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For today’s Poetics, I invite you to consider the visual art of Fernando Botero as an inspiration for your word-painting.

Born in Colombia in 1932, Botero’s work is easily recognized by its opulent style. A figurative artist, Botero excels in representing people and objects in a highly exaggerated manner. Inflated shapes, manipulated scales of size, his use of colors and lack of texture all serve to give volume to reality. Botero embraces subjects of politics and religion, particularly in his native South American culture, and in the process draws attention to the disproportionate importance given to certain aspects of society. He denies that it’s his intention to be critical or ironic, stating:

“An artist is attracted to certain kinds of form without knowing why. You adopt a position intuitively; only later do you attempt to rationalize or even justify it.”

Botero studied in France and his work often shows the influence of the great masters including Giotto, della Francesco, and Ucello. He is a citizen of the world, having lived in New York, Paris and other cosmopolitan areas. His paintings, sculptures and drawings have been exhibited in museum collections throughout the world. Subjects include portraits, political and religious figures and issues, still life, disasters—both man-made and natural and take-offs of known paintings by the European Masters.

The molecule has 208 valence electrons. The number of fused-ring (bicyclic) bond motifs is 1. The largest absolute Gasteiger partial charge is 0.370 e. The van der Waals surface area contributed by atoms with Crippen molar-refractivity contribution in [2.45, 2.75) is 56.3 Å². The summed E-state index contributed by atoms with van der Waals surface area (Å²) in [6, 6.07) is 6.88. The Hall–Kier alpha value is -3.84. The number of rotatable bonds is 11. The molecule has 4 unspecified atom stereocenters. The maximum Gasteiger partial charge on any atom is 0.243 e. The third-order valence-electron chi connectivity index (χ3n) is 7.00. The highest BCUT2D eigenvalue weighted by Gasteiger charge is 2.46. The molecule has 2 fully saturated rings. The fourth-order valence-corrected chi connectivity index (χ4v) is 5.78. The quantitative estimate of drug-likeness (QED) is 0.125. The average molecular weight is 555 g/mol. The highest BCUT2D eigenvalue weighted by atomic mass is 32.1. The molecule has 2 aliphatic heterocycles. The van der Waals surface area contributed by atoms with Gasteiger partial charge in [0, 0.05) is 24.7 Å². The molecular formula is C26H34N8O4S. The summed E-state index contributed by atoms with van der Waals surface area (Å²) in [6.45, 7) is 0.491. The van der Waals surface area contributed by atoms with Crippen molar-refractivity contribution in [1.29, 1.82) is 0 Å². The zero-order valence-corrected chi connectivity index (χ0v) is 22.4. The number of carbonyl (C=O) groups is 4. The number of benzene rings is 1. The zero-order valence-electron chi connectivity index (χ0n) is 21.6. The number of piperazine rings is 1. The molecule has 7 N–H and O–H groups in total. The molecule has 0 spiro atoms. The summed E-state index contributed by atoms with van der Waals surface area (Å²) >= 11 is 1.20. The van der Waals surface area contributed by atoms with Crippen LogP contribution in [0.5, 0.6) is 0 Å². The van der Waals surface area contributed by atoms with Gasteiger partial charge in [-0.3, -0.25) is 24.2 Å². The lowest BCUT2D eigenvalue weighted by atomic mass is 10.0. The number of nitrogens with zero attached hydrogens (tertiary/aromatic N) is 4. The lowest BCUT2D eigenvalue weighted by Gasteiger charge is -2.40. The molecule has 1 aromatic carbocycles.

In a lecture I attended on Gabriel Garcia Marquez book, One Hundred Years of Solitude, the speaker, a professor in the Spanish department at University of Nevada, Reno, suggested that if this award-winning novel were ever to be illustrated, it should be done by Marquez’ artist friend, Botero. Both men, Colombian, seem to have the same take on Colombian society and culture.

In showing Botero’s exhibit a few years ago at Nevada Museum of Art, I found Botero’s work to be ripe with topics of discussion for both children and adults, covering a number of contemporary social issues, as well as elements of art.


Here are some suggestions to spark your creative treatment of today’s prompt:
• Write an Ekphrastic poem on a piece of art by Botero. Many are available for viewing on the Internet. Check out his website at http://fernandobotero.com
• Write a poem about Botero, the man.
• Choose a topic to write about with a touch of irony or exaggeration.


To participate:
• Write your poem and post it to your blog or website.
• Access Mr. Linky at the bottom of this post and add your name and the direct URL to your post.
• Visit and comment on as many participants as you can, especially those who have commented on your work.
• Have fun!

Grateful to be a part of this wonderful poetry community, I’m Victoria C. Slotto, serving up Banana Martini’s here at the pub. Banana’s are Colombia’s largest (legal) export.